Bleak twists on folk tales tell the modern-day stories of millions of hungry Americans in public service announcements that depart from tried-and-true fundraising pleas.
Feeding America, the largest U.S. hunger relief organization, says its “Stories of Hidden Hunger” campaign is meant to drive empathy for those who struggle to feed their families.
One of the PSAs is set to “There was an Old Woman Who Lived in a Shoe” being read by a child, and shows a mother coming home from her day working in a preschool classroom not having enough food for dinner. In another, seen above, lines from “Old Mother Hubbard” are heard as a working mom waters down milk for a kid dressed as a dog whose cupboard and fridge are nearly bare.
The storytelling, complimented by scenery that seems both washed out and realistic, is an attempt to tell human stories that statistics cannot.
“It’s much more gritty and we wanted it to feel real because we wanted people to understand that they probably know a lot of people that are hungry and they just haven’t realized that that’s the case,” says Feeding America Chief Marketing and Communications Officer Catherine Davis. “A lot of people actually blame the people who are hungry for being hungry,” says Davis, who joined the organization in late 2016.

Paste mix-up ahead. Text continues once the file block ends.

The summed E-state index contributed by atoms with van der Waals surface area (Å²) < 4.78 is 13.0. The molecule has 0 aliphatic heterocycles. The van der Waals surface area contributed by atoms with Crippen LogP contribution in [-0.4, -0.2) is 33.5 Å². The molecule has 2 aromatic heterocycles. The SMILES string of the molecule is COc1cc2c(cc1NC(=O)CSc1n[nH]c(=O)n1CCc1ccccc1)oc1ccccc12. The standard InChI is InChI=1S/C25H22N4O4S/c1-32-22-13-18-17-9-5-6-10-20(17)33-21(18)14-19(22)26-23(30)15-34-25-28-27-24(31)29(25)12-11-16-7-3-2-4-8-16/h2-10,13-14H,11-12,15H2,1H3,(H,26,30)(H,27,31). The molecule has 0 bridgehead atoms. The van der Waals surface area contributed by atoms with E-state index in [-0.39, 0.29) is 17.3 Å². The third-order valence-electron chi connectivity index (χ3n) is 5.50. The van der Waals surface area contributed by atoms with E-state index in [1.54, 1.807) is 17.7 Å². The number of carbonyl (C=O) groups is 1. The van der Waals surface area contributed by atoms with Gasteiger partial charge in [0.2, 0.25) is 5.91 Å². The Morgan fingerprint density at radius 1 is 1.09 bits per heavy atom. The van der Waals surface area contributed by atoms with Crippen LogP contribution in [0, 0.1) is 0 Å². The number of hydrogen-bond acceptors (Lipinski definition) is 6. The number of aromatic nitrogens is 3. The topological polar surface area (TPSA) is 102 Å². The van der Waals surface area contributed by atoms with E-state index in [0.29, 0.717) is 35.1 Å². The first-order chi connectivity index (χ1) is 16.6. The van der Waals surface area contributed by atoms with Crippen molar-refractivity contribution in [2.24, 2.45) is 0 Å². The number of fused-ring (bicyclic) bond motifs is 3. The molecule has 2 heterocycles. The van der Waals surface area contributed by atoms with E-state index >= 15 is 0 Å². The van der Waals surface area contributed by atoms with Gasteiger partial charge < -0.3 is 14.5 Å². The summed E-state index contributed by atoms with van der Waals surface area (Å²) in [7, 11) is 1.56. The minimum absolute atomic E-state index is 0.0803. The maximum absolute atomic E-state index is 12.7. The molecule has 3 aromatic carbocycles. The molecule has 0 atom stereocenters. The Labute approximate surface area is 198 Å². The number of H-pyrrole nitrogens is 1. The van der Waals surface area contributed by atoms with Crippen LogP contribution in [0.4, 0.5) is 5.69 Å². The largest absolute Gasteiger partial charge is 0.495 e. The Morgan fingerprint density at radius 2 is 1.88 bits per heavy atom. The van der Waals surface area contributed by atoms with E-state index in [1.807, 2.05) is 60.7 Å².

Rather than relying on statistics, such as data that about 41 million Americans don’t know where their next meals will come from, folk tales lend a bit of familiarity but at the same time feel unfamiliar.
“There’s a certain juxtaposition there,” says Davis. “It seems like a compelling way to break through the clutter.”
Near the end of each spot, the young voice declares a new tagline: “Hunger is a story we can end.”
The PSAs come from McCann, which says hunger, like nursery rhymes people have heard since childhood, is “powerfully familiar but too easy to look past” and that “hunger is an issue that needs a harder look.”
TV, radio, print and digital spots will run in tens of millions of dollars of donated time and space by media outlets through the Ad Council, which has partnered with Feeding America for a decade. Feeding America will also share the campaign on its own site and social channels.
“While the statistics around how many people experience hunger are staggering, they don’t capture the powerful and emotional stories of those struggling,” Lisa Sherman, president and CEO of the Ad Council, said in a statement.
U.S. households with children have higher rates of food insecurity, or times of not having or being able to buy enough food for the entire family, than all U.S. households. And in homes with kids and single caregivers, the rates are even higher, according to 2016 data from the U.S. Department of Agriculture.
from Creativity Online: http://creativity-online.com/work/feeding-america-mother/53919